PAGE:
1. Work has been done under a contract that has subsequently been found to be invalid 2. Work has been done for someone who expressly or impliedly requested it but no price was agreed 3. A price was agreed but only par.... (read more...)
Wednesday August 8, 2012 at 1:59pm
If you’ve just won an important new customer or client for your business – congratulations! You’ll be pleased at this boost to your business’s future prospects. Similarly if you’ve just secured a new supplier for materials, parts or services which will improve your business’s offering to your customer base or provide an opportunity for expansion. When the initial euphoria has worn off and before you get down to work, I would like to offer you some advice on ma.... (read more...)
Monday July 30, 2012 at 9:26am
Having worked hard both to win a software development contract and to complete the development, as an IT developer you will be particularly keen to make sure that you are properly and promptly rewarded for your efforts. Making sure you have a clear fee structure and payment procedure in your software development agreement will go a long way towards achieving that aim. For developments where there is a defined piece of work you may be happy to agree a fixed fee. In cases where it is not be possib.... (read more...)
Friday July 13, 2012 at 10:05am
As a software developer, you will test the software you are developing as part of the development process, but you might wonder why I would be concerned about dealing with testing in relation to the software development agreement. Having completed a software development, you as the developer want to be sure that your client accepts it, so that you can move on to your next project and, most importantly, you can get paid for the completed work. With these objectives in mind, I would recommend that.... (read more...)
Monday July 2, 2012 at 11:33am
One thing that struck me about the recent news story when the Prime Minister, David Cameron, said that comedian, Jimmy Carr, was “morally wrong” in trying to reduce his tax bill legally was the fact that he had to resort to a plea for morality. As a commercial dispute lawyer, I often come across parties who state that they have a “moral right” to redress. Like all lawyers, I know that a call to morals in a business dispute context is an admission of failure. The subtext I.... (read more...)
Thursday June 28, 2012 at 1:23pm
Software development projects are well known, if not infamous, for running over time and over budget. This can happen for a variety of reasons. Often a number of factors combine to cause a software development to go off course. If this situation is not carefully managed, you and your client can end up aggrieved. That will not make for the good working relationship needed to complete the development and could ultimately result in an even more costly dispute. So, as a software developer, how can y.... (read more...)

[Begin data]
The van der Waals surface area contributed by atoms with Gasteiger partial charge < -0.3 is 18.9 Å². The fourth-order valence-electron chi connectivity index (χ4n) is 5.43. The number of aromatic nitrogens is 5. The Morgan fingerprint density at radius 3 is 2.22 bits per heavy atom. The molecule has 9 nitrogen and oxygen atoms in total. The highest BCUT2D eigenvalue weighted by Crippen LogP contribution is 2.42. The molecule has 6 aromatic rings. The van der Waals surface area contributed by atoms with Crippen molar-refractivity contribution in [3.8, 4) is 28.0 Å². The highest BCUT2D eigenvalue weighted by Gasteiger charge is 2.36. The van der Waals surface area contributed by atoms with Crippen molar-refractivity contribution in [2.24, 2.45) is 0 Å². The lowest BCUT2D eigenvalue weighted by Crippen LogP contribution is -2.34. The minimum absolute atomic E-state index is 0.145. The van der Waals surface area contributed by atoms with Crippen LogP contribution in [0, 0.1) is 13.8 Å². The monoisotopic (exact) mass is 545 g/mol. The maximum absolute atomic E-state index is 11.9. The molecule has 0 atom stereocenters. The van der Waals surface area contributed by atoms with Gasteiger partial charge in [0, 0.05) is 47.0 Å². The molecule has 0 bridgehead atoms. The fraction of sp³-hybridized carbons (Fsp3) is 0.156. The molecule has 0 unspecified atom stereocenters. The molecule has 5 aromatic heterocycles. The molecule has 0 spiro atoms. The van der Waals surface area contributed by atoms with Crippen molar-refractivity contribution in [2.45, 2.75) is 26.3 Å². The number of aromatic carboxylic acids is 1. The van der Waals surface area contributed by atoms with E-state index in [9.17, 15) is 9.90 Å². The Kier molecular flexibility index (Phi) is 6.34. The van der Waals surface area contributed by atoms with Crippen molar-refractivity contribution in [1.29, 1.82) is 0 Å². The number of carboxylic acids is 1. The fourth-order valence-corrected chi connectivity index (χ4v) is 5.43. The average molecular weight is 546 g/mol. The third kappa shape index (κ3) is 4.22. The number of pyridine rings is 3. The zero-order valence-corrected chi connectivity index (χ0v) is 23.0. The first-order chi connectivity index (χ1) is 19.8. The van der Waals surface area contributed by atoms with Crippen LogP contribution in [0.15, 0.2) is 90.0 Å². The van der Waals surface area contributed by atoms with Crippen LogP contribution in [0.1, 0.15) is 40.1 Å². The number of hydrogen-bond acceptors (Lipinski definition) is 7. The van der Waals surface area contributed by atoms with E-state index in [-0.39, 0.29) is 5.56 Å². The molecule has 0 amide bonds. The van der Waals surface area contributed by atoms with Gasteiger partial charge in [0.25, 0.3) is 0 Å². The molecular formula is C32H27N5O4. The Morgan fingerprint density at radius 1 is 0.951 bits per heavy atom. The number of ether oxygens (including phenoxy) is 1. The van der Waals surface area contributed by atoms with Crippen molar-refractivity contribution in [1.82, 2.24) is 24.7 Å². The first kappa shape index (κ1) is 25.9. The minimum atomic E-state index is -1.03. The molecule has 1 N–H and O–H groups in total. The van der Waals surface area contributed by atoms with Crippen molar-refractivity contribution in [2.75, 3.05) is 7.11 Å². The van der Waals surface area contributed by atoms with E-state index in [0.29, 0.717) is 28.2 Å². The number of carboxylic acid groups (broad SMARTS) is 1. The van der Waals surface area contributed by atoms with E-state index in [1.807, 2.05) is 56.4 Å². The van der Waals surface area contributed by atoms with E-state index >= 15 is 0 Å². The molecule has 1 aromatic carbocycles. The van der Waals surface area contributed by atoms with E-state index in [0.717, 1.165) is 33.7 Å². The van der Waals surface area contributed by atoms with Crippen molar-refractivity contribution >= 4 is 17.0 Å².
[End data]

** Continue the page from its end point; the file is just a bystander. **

Thursday June 21, 2012 at 3:53pm
Software development is a complex business and no IT project should proceed without a proper software development agreement in place to protect the developer. An important part of that agreement will be the project plan, or implementation plan, setting out the various stages of the development with a timetable for achievement of the key stages. The project plan will set out how the software development detailed in the specification is to be achieved, so it needs to take account of what is contai.... (read more...)
Thursday June 21, 2012 at 10:14am
It is a mistake to assume that personal gurantees to banks are always enforceable. It is true to say that these days the high street banks usually have watertight paperwork and have covered off any potential loophole, but one recent case demonstrates how a lender can get it wrong with the result that the guarantee in unenforceable.
My client was a relative of the lender’s client. The lender was not a high street bank. My client guaranteed payment by the borrower to the lender. He obtaine.... (read more...)
Wednesday June 13, 2012 at 7:15pm
The primary aim of any contract - and software development agreements are certainly no exception - is basically to set out what each party expects from the arrangement. Where too many IT projects have run into difficulties is not putting in place a software development agreement which adequately deals with all the relevant issues before works starts. This is understandable given the time and budgetary pressures in everyday business life, but it can be a false economy. A key part of a software de.... (read more...)
Wednesday June 6, 2012 at 3:20pm
IT projects are well known as being prone to disputes developing. Why? Because they are technically complex and give rise to many legal issues. But often the root cause is that there is no proper software development agreement in place. By the time a prospective client approves your software development proposal, you as a software developer will already have put considerable time and effort into the project. There will no doubt already be various documents describing the project, but what you re.... (read more...)
Friday June 1, 2012 at 6:43pm
Software development is a complex technical project which also gives rise to many legal issues. We have all heard of examples of software development projects where things have gone wrong and the resulting dispute has ended up in court. IT projects have figured in a considerable number of cases in recent years– some involving large companies and public sector organisations. When a project has been agreed in principle, the temptation can be to get on with the work as soon as possible. But i.... (read more...)
Tuesday May 15, 2012 at 9:08am